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Introduction to Prosthodontics

Introduction to Prosthodontics

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Introduction to Prosthodontics

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  1. Introduction to Prosthodontics Rola M. Shadid, BDS, MSc,

  2. History of false teeth • Replacements of lost teeth have been produced for thousands of years • 1st dentures were 700 BC from ivory & bone • Silver, gold, mother of pearl • In 1774, dentures made from porcelain • The real breakthrough came when vulcanized rubber was discovered

  3. History of false teeth • The discovery of acrylic resin is the next major revolution in prosthodontics • Another important milestone in tooth replacement was the introduction of implants.

  4. Definitions • Prosthetics: Replacements for missing parts of the human body. • Prosthodontics: The branch of dentistry pertaining to the restoration and maintenance of oral function, comfort, appearance, and health of the patient • Prosthesis: An artificial replacement of absent part of human body

  5. Definitions • Dentulous: An individual who has his/her natural teeth present. • Edentulous: The individual who has lost his/her natural teeth. • Depending on the number of teeth missing they may be partially or completely edentulous.

  6. Branches of Prosthodontics • Fixed prosthodontics • Removable prosthodontics a) complete denture prosthodontics b) partial denture prosthodontics • Implant prosthodontics • Maxillofacial prosthetics

  7. Types of Prostheses • Denture: A prosthesis which replaces the one or more teeth and related structures in the mouth. Partial, complete, fixed or removable. • Partial denture: A dental prosthesis which restores part not all of the dentition. • Fixed partial denture: luted or securely retained to natural teeth, roots, or dental implants. The patient cant remove from the mouth.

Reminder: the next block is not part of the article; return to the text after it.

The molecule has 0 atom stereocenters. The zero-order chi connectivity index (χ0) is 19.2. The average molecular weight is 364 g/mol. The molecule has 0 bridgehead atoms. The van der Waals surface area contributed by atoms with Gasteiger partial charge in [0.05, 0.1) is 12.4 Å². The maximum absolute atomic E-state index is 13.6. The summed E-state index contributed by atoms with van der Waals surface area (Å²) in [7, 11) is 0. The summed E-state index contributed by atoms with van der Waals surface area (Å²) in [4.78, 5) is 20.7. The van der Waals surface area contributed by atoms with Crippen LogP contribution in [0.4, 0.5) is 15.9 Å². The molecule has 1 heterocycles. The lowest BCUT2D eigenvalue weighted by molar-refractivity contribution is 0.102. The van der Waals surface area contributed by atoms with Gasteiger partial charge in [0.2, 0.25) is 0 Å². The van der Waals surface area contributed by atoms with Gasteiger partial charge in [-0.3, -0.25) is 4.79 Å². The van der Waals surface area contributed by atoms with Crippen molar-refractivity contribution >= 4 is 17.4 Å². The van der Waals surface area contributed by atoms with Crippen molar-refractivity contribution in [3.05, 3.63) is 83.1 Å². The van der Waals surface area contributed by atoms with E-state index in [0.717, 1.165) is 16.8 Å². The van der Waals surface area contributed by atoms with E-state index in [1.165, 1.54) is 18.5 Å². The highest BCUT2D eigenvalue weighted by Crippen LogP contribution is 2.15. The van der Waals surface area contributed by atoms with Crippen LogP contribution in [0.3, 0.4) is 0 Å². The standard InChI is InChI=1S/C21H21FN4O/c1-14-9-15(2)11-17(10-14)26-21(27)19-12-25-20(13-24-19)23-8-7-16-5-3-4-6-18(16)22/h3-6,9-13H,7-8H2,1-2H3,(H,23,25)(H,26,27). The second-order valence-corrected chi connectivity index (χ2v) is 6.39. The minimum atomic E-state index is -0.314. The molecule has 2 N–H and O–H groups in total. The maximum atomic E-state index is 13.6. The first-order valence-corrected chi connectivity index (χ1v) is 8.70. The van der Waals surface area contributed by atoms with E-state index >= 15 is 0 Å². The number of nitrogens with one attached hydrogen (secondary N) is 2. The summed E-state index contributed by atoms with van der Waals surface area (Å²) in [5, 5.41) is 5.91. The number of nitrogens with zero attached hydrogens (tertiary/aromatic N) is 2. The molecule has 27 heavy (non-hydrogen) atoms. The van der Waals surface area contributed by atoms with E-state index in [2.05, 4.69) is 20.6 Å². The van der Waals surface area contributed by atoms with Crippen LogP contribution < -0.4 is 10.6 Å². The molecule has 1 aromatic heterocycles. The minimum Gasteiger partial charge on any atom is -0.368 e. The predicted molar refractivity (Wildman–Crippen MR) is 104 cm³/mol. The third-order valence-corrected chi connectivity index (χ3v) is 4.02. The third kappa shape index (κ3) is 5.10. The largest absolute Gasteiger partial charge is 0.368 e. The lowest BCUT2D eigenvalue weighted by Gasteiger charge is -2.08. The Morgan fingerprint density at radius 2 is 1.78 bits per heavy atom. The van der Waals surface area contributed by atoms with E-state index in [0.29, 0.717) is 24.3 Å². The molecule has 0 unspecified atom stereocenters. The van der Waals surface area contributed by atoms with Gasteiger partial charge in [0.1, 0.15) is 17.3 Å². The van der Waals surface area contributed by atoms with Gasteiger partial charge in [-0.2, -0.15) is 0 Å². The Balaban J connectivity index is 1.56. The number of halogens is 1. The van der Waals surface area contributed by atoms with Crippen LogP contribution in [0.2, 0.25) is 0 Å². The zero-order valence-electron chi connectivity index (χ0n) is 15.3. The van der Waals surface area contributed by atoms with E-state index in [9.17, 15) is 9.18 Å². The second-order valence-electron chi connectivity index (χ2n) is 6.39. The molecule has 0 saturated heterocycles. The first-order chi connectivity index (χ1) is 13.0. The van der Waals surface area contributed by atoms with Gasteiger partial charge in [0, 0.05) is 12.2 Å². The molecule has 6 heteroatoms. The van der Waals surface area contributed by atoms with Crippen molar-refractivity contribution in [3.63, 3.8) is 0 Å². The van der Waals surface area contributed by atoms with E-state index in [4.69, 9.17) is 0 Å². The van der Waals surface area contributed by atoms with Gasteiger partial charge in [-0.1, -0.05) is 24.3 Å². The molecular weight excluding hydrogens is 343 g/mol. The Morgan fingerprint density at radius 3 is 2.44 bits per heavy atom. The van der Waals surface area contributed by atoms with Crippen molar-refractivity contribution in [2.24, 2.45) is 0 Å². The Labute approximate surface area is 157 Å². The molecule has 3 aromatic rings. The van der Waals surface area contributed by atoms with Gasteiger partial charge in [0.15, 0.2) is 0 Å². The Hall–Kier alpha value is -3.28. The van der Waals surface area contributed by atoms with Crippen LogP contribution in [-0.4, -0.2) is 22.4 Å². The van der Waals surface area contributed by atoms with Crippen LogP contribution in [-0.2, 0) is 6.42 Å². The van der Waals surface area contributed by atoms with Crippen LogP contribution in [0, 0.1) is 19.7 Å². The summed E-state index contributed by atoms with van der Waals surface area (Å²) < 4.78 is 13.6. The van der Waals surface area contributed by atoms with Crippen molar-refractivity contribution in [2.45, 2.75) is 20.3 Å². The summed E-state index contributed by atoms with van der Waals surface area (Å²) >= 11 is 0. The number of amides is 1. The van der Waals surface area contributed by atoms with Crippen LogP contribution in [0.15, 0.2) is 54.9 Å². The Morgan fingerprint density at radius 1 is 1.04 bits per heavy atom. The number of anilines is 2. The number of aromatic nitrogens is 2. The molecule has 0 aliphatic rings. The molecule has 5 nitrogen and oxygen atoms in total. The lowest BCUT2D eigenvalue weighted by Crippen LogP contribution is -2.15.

8. Types of Prostheses • Removable partial denture: Any prosthesis that replaces the teeth in a partially dentate arch. The patient can remove it from the mouth. • Complete denture: A removable dental prosthesis that replaces the entire dentition and associated structures of the maxilla and mandible.

  9. Reasons for tooth loss • Traumatic injuries • Caries • Periodontal diseases • Cysts, malignancies and tumors • Radiation therapy for tumors • Grossly malaligned teeth • Iatrogenic extraction • Congenitally missing teeth • Failure to erupt (impacted teeth)

  10. Sequelae of tooth loss • Resorption: The socket gradually remodels until it assumes the shape of the rounded edentulous ridge. • Tilting • Drifting • Occlusal disharmony leads to discomfort, pain, or damage to temporomandibular joints.

  11. Sequelae of tooth loss

  12. Treatment Options • Preservation and prevention • Post and core/crowns

  13. Treatment options • Implants

  14. Treatment options Fixed partial dentures

  15. Treatment options • Cast Removable partial dentures

  16. Treatment options • Overdenture

  17. Treatment options • Complete denture

  18. Treatment options • Implant retained denture